Stuart McNair

Alabama Coach Nick Saban sees good prospects in 2016 freshman class

True freshmen helped Alabama to 2015 national championship

When the issue of what to expect from freshmen comes up, Alabama Coach Nick Saban has been known to reach back in his memory, both as a player and as a young assistant coach. When he played at Kent State, freshmen were not eligible for competition. At Ohio State – where Saban later served as an assistant coach – Woody Hayes had been  the iconic head coach.

 

Saban reminded reporters at Alabama Media Day Sunday that Hayes once said, “For every sophomore you start, you will lose a game.”

 

Last year Alabama went 14-1 and won the national championship. The Crimson Tide started one sophomore, offensive tackle Cam Robinson.

 

Okay, so in the opening game there was also sophomore Rob Foster, but he was a third-year sophomore, and ArDarius Stewart was also a third-year sophomore at wide receiver. There were also two redshirt freshmen in the starting lineup, sophomores academically, in left guard Ross Pierschbacher and corneerback Marlon Humphrey.

 

Updating the Hayes adage to “for every true freshman,” Alabama replaced Foster in the starting lineup with true freshman Calvin Ridley.

 

So Alabama started one sophomore – Cam Robinson – and one true freshman – Calvin Ridley. And no one would likely suggest Alabama’s one loss in 2015 was because of either of them.

 

Saban’s comment came as part of his answer regarding the freshman class that is taking part in Alabama fall camp.

 

"We're sort of excited about this freshman class,” Saban said. “But again, I don't like to specifically put expectations on these guys. I think a lot of people put expectations on freshmen when they come in because they were five-stars or whatever, four-stars. We say they're going to make an immediate impact, which I think this expectation creates some sort of fear of 'Am I going to be able to accomplish to the expectation that's created?' through no fault of their own but relative to what other people sort of place on them.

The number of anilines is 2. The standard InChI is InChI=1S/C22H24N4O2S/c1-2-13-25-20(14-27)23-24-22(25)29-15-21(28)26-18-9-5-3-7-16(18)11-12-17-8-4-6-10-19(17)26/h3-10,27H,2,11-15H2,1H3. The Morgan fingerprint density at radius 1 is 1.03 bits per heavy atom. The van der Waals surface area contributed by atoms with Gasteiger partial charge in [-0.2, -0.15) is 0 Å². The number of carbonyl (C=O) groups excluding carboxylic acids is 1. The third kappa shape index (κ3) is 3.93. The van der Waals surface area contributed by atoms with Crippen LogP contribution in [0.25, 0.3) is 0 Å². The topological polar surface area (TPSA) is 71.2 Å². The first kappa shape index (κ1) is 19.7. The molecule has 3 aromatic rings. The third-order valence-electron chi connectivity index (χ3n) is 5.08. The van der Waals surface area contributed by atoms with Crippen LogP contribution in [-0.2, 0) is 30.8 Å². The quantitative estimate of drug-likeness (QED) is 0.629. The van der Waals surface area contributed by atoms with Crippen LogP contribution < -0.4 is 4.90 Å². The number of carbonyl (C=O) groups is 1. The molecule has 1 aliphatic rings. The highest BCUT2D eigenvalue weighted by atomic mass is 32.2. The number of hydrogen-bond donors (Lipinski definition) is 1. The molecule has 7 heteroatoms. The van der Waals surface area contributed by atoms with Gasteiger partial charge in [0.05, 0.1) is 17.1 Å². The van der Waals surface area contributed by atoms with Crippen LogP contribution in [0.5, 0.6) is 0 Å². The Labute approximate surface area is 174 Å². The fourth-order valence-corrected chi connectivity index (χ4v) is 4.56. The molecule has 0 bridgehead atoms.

“We go back and try to emphasize 'This is all about developing. We want to help you develop to be the best player you can be. Your ability to focus, the maturity that you can sort of learn the importance of the attention to detail and doing things correctly because the competition is a little better, so the importance of doing things correctly is sort of accentuated a little bit.'

 

"Some guys respond really well to that and develop very quickly and are able to make an impact. Other guys have a more difficult time with it. But in every case we're going to take the player where he is and try to help him develop. I see some guys out there that I think will make a contribution to our team this year. I think we had four guys last year, true freshmen that made really significant impacts on our team, and probably at least another half dozen or more guys that played a lot. I think that the same thing will probably happen here this year. 

 

"But the one thing, and I guess things change pretty rapidly. I remember when I was at Ohio State, this was 35 years ago, something like that. Woody Hayes was not the coach but he had made a statement because in those days freshmen were eligible. When I played, freshmen weren't eligible. I remember a statement he made, 'For every sophomore we start, we'll lose one game.' So in 35 years, that's how much more quickly people have matured so that they can contribute like immediately, and that becomes the expectation. And I really do try to get our players to focus on 'I'm working to be the best player I can be and develop to be the best player three years from now.' Even if you play as a freshman, even if you start as a freshman, that should still be your goal. If you want your future as a football player, which means to some degree to play at the next level, that's when you're really going to get evaluated, so that's what your goal should be. Every day, every play in what you do."

 

The four true freshmen Saban was referring to on the 2015 team were Ridley, Pierschbacher, nickel back Minkah Fitzpatrick, and tight end Hale Henges.

 

As for 2016, the freshmen who have those great expectations thrust upon them, at least according to what Bama players say, include defensive back Shyheim Carter, defensive lineman Raekwon Davis, tight end Miller Forristall, and quarterback Jalen Hurts.

 

Saban also announced that junior walk-on running back Derrick Gore had suffered a sprained knee and would be out “at least two weeks.” Saban said another player would be brought in to replace Gore among the 105 allowed in fall camp before the start of classes at The University.

 

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Although Gore’s absence would not seem to be catastrophic, running back looked like a possible area of depth concern. Not to add to the expectations for true freshmen, but in a helmets and shoulder pads open practice at Bryant-Denny Stadium Sunday, both freshmen tailback signees – B.J. Emmons and Joshua Jacobs – had their moments.


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